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Top 10 Alfred Lord Tennyson Poems

Alfred Lord Tennyson was born in August of 1809 in Somersby, Lincolnshire, England. By the age of twelve, he had written his first epic poem that consisted of 6,000 lines, and by the time he was seventeen he and his brothers had a collection of poetry published. From 1830 to 1833, Tennyson published two more books of poetry. These were not met with outstanding reviews, a fact that greatly disappointed him. His naturally shy disposition kept him from publishing again for another nine years. Tennyson finally found success in 1842 after the publication of this book, Poems in two volumes.

It was in 1850 that Alfred Lord Tennyson reached the peak of his career. He published what is considered to be his masterpiece, ‘In Memoriam A.H.H.’ This piece solidified his reputation and future career and led to his being named poet laureate, following directly behind Williams Wordsworth. He would hold this position until his death. His body was interred at Westminster Abby, and to this day he remains one of the most popular Victorian poets.

Best Alfred Lord Tennyson Poems


Tears, Idle Tears

This piece was published in 1847 and is one part of a longer poem called ‘The Princess’. Tennyson was interested in themes of time, life and death, all of which are sung from the perspective of a court maiden. The song is very emotional, and contains mix of images such as summer mornings, birds, ship sails, and the light of the sun. All of these sights and sounds come to the speaker through endless tears. 


The Kraken

“The Kraken”describes the life, death and purpose of the kraken, an underwater sea monster. The speaker begins by stating that a searcher would have to look in the ocean quite deeply to find the kraken. It is in a place no human can really venture. He adds that the kraken is not the king of the underwater realm, but just another feature. This is due to the fact that he has been sleeping an “ancient” sleep.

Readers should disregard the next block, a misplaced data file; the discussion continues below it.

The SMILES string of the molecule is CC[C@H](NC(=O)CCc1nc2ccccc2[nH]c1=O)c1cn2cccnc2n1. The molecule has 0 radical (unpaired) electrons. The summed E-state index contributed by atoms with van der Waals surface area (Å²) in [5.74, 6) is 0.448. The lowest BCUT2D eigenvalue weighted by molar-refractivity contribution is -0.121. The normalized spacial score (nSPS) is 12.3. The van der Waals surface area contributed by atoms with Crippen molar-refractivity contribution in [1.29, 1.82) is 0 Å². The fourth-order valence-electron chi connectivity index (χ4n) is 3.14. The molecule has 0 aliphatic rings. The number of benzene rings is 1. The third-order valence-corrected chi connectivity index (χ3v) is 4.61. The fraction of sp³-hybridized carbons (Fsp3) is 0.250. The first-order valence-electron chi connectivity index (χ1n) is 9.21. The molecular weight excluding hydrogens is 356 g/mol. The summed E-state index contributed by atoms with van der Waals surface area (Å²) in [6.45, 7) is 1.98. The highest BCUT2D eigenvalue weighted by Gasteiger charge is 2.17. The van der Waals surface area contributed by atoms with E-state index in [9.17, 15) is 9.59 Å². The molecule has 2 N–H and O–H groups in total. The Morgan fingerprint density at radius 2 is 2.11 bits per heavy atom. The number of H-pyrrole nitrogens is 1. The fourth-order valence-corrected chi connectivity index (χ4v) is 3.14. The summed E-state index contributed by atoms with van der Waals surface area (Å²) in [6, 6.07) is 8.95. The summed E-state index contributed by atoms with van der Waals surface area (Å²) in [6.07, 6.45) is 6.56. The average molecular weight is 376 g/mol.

In the final lines of the poem it is revealed that eventually the Kraken will wake up, it will bring all its power to the human race and the angels alike, and then die when it reaches the surface. 


The Eagle

‘The Eagle’ is one of Tennyson’s shortest poems, consisting of a total of six lines. It presents the eagle as a powerful creature, alone and above the rest of the world. The singular focus on the eagle forces a reader to really consider the creature and the life it lives. This is especially emphasized in the last lines when he “like a thunderbolt…falls” as he dives towards the sea. 


In Memoriam A.H.H. 

This poem was published in 1850 and was dedicated to a close friend of Tennyson, Arthur Henry Hallam. He died in 1833 at the age of 22. At the time he had been engaged to Tennyson’s sister, who was deeply impacted by his passing. Hallam was the subject of a number of poems Tennyson wrote in this period, and they were finally combined into this longer poem, ‘In Memoriam A.H.H.’. It is 131 sections long and contains both a prologue and epilogue. It is considered Tennyson’s masterpiece. 


Nothing will die 

 ‘Nothing will Die’ speaks on life, death, and the importance of natural change on earth. The speaker asks a number of important questions at the beginning of the poem. The answer to each one of these is “never.” The wind will never stop blowing, the clouds will never stop “fleeting” and the heart of humankind will never become “aweary of beating.” 

In the final lines the summarizes his previous points, coming to the conclusion that everything will change, nothing was ever born that didn’t already exist, and that nothing can ever truly die as all life returns to the earth.